Temperature effects on UV-B induced DNA damage and repair in plants and a lichen

University dissertation from Markus Paulsson, Sölvegatan 35, SE-223 62 Lund, Sweden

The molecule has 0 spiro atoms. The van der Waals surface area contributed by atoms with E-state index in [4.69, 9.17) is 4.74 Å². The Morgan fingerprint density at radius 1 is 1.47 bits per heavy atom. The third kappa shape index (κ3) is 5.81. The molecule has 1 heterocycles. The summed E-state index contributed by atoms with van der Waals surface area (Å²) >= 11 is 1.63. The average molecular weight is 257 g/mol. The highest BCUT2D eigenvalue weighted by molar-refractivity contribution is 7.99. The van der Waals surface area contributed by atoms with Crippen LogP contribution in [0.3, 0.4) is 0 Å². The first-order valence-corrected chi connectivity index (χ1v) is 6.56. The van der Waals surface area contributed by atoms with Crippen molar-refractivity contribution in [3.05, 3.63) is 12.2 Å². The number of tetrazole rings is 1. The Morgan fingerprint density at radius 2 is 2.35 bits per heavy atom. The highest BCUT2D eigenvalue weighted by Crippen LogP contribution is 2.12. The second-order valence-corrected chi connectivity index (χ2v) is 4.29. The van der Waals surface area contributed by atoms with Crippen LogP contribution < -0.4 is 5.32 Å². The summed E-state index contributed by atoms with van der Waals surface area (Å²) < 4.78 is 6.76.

Abstract: All living organisms have DNA and since DNA is essential to life it must be repaired when damaged. UV radiation is one of the major DNA damaging agents, which photosynthetic organisms cannot avoid. The major UV-induced DNA lesions are cyclobutane pyrimidine dimers (CPDs) and (6-4) photoproducts (6-4PPs) and the main repair pathways of theses lesions involve photolyases and various excision repair systems. Photolyases require longer wavelength UV-A or blue light to induce repair. This thesis summarises a series of investigations on the effect of temperature (0-30°C) on induction of UV-B induced DNA damage, the photorepair of those UV-lesions and on the activity of purified photolyase in tobacco (Nicotiana tabacum) BY-2 cells and leaves, lingonberry (Vaccinium vitis-idaea) leaves, and Cladonia arbuscula ssp. mitis thalli. Several studies described here show that the induction of CPDs and 6-4PPs is temperature dependent, with more lesions at higher temperatures. There is variation between species with the most remarkable being that almost no induction of CPDs was detectable in lingonberry at 0°C after 60 minutes of UV-B radiation. Greenhouse grown tobacco showed larger induction of CPDs than naturally growing lingonberry under the same temperature and light conditions. The temperature dependence of the subsequent photorepair in vivo was measured using two different approaches. In the first approach samples were irradiated with UV-B at a given temperature resulting in a constant amount of lesions at the start of the subsequent photorepair experiment under varying temperatures. In the second approach the temperature utilised for induction of damage was the same as that of the following repair, resulting in varying amount of lesions at the start of photorepair. More lesions were generally repaired at higher temperatures than at lower. However, the repair was more efficient at lower temperatures in lingonberry, compared to tobacco leaves. Measurements of CPD-photolyase activity in vitro from tobacco and lingonberry showed little response to temperature increases, indicating that the photochemical reaction is rate-limiting under the conditions used here. The temperature effects on induction and repair in vivo are suggested to be mainly due to effects on the interaction between DNA and other cellular components such as the nucleosomes and the transcriptional apparatus.

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